July 10, 2020

The MIT Task Force on the Work of the Future, a multi-disciplinary initiative examining how emerging technologies are changing the nature of work, is launching a series of subject-specific research briefs by MIT faculty that will help frame national discussion and policies regarding work, technology, and how we can create greater shared prosperity in the country. The first two briefs in the series focus on the future of workers, specifically the disappearance of urban middle-class jobs for non-college-educated workers (by Task Force co-chair Professor David Autor); and worker voice and influence in the workplace (by Task Force member Professor Thomas Kochan). The Task Force will release an additional dozen briefs this summer and early fall that will inform its final report in November.

Building on the Task Force’s interim report last year, “Work of the Future: Shaping Technologies and Institutions,” Task Force members will provide analysis on topics including manufacturing, health care, tax reform, skills/training, and emerging technologies such as collaborative robotics and additive manufacturing. As the Task Force continues its research, the briefs will respond to the rapidly changing environment brought on by Covid-19 and its societal and economic impacts.

The two research briefs released today examine:

The Faltering Escalator of Urban Opportunity

Author: David Autor, Ford Professor of Economics at MIT and Co-Chair of the Task Force

Building on his earlier work, Professor Autor documents that cities no longer provide an abundance of middle-skill jobs for workers without college degrees. His new brief, in partnership with the Aspen Institute’s Economic Strategy Group, adds a race and gender dimension to this analysis and considers the role of local living costs in affecting real wage levels.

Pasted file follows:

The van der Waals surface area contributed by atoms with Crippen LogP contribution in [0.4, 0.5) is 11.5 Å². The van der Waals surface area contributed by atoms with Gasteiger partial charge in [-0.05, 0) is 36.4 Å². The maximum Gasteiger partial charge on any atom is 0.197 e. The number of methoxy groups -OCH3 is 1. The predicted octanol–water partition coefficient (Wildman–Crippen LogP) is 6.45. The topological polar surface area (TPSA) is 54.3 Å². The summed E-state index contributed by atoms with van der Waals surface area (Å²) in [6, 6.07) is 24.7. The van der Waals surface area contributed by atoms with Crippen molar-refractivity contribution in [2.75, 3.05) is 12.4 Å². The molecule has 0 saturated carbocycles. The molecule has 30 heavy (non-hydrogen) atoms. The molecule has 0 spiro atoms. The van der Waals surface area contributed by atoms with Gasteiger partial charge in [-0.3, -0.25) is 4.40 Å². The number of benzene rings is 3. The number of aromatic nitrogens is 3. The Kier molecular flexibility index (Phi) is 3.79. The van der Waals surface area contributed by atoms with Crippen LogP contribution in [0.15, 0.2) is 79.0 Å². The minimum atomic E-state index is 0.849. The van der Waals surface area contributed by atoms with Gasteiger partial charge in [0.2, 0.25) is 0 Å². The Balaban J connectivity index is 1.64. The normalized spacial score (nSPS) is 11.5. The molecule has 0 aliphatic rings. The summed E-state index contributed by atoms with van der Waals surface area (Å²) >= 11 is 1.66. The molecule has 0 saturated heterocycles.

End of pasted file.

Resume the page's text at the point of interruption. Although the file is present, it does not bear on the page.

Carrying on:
In the first several decades after World War II, urban non-college-educated workers could earn higher wages than their nonurban counterparts by performing higher-skilled, more specialized jobs in cities. This distinctive feature of dense labor markets has diminished as rising automation and international trade have encroached on employment in production, administrative support, and clerical work. The urban occupational skill gradient for non-college-educated workers has completely disappeared over the last four decades, and along with it, the formerly robust urban wage premium for workers without a college education. The brief also provides data to illustrate that the deterioration in occupational standing and earnings of non-college-educated urban workers has been even more pronounced for Hispanics and Black workers than for whites, and most pronounced for Black males (both college-educated and non-college-educated).

Worker Voice, Representation, and Implications for Public Policies

Author: Thomas A. Kochan, Task Force member and George Maverick Bunker Professor of Management at the MIT Sloan School of Management

Professor Kochan highlights some of his recent research on workers’ influence in the workplace and the kind of representation workers would prefer. The brief outlines proposed changes to U.S. labor policy that Kochan believes will help the country achieve a future with broadly shared prosperity—and a new, more equitable social contract governing work.

Workers today want not only collective bargaining but also an opportunity to influence how they work, both through informal processes in the workplace and through a role in corporate governance and decision-making. This is especially important if workers are to have a voice in shaping how technology is used to do work. The brief highlights how current U.S. labor law leaves those key decisions to employers, without any requirements for consultation with or advance notice to employees about the introduction of new technologies. The brief recommends a major transformation of labor law and associated policies for improving worker-employer relationships.

“This first set of briefs delves into challenging aspects of the U.S. labor market that need to be addressed,” said Elisabeth Reynolds, executive director, MIT Task Force on the Work of the Future. “The goal of this series of research briefs—leading up to the Task Force’s final report—is to enable and inform leaders from the public, private, and nonprofit sectors to ask the right questions as they make policies and investments that will impact the future of workers.”


 

 

 

 

 

 

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